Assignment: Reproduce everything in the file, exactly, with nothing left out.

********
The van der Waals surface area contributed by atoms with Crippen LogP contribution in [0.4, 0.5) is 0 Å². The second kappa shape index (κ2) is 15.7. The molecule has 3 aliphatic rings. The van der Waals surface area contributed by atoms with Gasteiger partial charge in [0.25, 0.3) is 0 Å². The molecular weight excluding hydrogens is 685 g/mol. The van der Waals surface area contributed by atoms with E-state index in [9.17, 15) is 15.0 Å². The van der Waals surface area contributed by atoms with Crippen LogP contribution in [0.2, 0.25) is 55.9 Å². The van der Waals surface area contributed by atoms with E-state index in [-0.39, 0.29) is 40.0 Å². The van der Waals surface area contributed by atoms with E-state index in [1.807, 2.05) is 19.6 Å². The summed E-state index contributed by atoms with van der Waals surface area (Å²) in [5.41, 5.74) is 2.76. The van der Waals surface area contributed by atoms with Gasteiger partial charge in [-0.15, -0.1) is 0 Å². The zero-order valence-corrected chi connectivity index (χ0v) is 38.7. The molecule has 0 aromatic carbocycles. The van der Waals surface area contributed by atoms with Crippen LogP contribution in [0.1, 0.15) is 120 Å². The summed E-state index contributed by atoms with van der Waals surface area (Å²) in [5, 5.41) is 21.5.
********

The van der Waals surface area contributed by atoms with Crippen LogP contribution in [0.4, 0.5) is 0 Å². The second kappa shape index (κ2) is 15.7. The molecule has 3 aliphatic rings. The van der Waals surface area contributed by atoms with Gasteiger partial charge in [0.25, 0.3) is 0 Å². The molecular weight excluding hydrogens is 685 g/mol. The van der Waals surface area contributed by atoms with E-state index in [9.17, 15) is 15.0 Å². The van der Waals surface area contributed by atoms with Crippen LogP contribution in [0.2, 0.25) is 55.9 Å². The van der Waals surface area contributed by atoms with E-state index in [-0.39, 0.29) is 40.0 Å². The van der Waals surface area contributed by atoms with E-state index in [1.807, 2.05) is 19.6 Å². The summed E-state index contributed by atoms with van der Waals surface area (Å²) in [5.41, 5.74) is 2.76. The van der Waals surface area contributed by atoms with Gasteiger partial charge in [-0.15, -0.1) is 0 Å². The zero-order valence-corrected chi connectivity index (χ0v) is 38.7. The molecule has 0 aromatic carbocycles. The van der Waals surface area contributed by atoms with Crippen LogP contribution in [0.1, 0.15) is 120 Å². The summed E-state index contributed by atoms with van der Waals surface area (Å²) in [5, 5.41) is 21.5.